Join The Ivy Bookshop tonight, December 18 at 7 p.m., as three local authors celebrate three iconic aspects of Baltimore: painted screens, East Baltimore’s Polish community and Attman’s Deli. Read more about the authors and their subjects below.
Painted screens have long been synonymous in the popular imagination with the Baltimore row house. Picturesque, practical and quirky, window and door screens adorned wtih scenic views simultaneously offer privacy and ventilation in crowded neighborhoods. As an urban folk art, painted screens flourished in Baltimore, though they did not originate there – precursors date to early 18th-century London. They were a fixture on fine homes and businesses in Europe and America throughout the Victorian era. But as the handmade screen yielded to industrial production, the whimsical artifact of the elite classes was suddenly transformed into an item for mass consumption. Historic examples are now a rarity, but in Baltimore the folk art is still very much alive.
The Painted Screens of Baltimore takes a first look at this beloved icon of one major American city through the words and images of dozens of self-taught artists who trace their creations to the capable and unlikely brush of one Bohemian immigrant, William Oktavec. In 1913, this corner grocer began a family dynasty and inspired generations of artists who continue his craft to this day. The book examines the roots of painted wire cloth, the ethnic communities where painted screens have been at home for a century and the future of this art form.
Elaine Eff is the authority on painted screens. A curator and filmmaker, she has chronicled and conserved living culture as the folklorist for the city of Baltimore and the state of Maryland.
John Bartkowiak: Bardzo Dobry:
Bardzo Dobry (Polish for “very good”) is a story of East Baltimore’s Polish community from its beginnings in 1870 until 1950. The story explores why Baltimore became the preferred arrival point for many East European immigrants, second only to Ellis Island, New York: the vibrant economy that greeted them, and the new religious freedoms that they found. The book is also the story of the Bartkowiak family – one of the 1,000 Polish families that established themselves in East Baltimore prior to 1900.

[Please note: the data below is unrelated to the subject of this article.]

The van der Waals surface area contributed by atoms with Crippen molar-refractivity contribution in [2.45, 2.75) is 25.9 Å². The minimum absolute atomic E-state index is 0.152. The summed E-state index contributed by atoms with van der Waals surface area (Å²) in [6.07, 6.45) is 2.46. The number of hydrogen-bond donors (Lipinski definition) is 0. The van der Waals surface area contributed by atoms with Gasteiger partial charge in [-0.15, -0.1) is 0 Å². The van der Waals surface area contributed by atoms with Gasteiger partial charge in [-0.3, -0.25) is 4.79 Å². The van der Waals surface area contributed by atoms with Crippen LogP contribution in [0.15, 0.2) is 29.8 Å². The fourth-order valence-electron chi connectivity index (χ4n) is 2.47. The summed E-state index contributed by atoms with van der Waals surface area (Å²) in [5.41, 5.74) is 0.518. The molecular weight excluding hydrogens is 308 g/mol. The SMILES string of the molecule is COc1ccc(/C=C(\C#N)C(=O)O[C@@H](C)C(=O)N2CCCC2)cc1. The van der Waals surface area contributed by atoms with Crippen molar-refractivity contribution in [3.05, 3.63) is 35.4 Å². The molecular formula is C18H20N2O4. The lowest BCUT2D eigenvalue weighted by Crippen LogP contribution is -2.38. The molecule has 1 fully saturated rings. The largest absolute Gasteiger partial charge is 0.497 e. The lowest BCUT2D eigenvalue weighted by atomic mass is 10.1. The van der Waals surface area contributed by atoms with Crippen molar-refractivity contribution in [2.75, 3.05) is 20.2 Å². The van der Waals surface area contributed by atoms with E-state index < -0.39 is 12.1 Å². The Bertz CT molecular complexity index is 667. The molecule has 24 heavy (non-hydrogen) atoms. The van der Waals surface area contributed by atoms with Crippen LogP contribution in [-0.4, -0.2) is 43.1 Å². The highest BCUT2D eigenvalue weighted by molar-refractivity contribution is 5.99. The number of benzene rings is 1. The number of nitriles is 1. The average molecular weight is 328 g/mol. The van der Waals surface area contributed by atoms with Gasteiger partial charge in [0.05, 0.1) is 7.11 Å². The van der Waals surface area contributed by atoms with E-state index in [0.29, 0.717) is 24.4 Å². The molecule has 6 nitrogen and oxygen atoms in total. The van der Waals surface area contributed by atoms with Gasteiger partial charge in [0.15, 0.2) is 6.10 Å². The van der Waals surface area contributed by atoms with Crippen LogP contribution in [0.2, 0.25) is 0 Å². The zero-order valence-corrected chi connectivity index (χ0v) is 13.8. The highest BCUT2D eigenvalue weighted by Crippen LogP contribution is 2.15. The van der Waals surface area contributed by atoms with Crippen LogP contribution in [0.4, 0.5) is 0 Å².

Attorney John Bartkowiak was born and raised in Fells Point and Canton, East Baltimore. He has had a 40-year law career both in the corporate world and in private practice. A graduate of the University of Maryland, he holds advanced degrees from the University of Baltimore School of Law and Morgan State University. With extensive experience in international business transactions, he currently maintains his practice in Towson, Maryland. This is his first book.
It All Started With a Deli tells how 23-year-old Harry Attman, an immigrant, opens a small confectionary/deli in 1915 in Baltimore. With his soon-to-be bride Ida, a fellow immigrant, they work long hours and many years to build what becomes a famed delicatessen with a national reputation. Over the years, Harry and Ida also raise three sons – Edward, Seymour and Leonard – and inculcate in them the values of hard work, ethical conduct, religious principles and concern for others. The result, over four generations, is today an astonishingly close, vibrant family whose members have founded major businesses, while always giving back to the community.
M. Hirsh Goldberg is an award-winning author of six books and numerous articles in local and national publications. A public relations consultant, he has served as press secretary and speechwriter for a governor of Maryland and a mayor of Baltimore. He lectures widely on his writings and has appeared on Good Morning America, The CBS Early Morning Show, The Joan Rivers Show and Canada’s top-rated TV talk show.
Visit the Ivy Bookshop at 6080 Falls Road. For more information about this and other events, click here.
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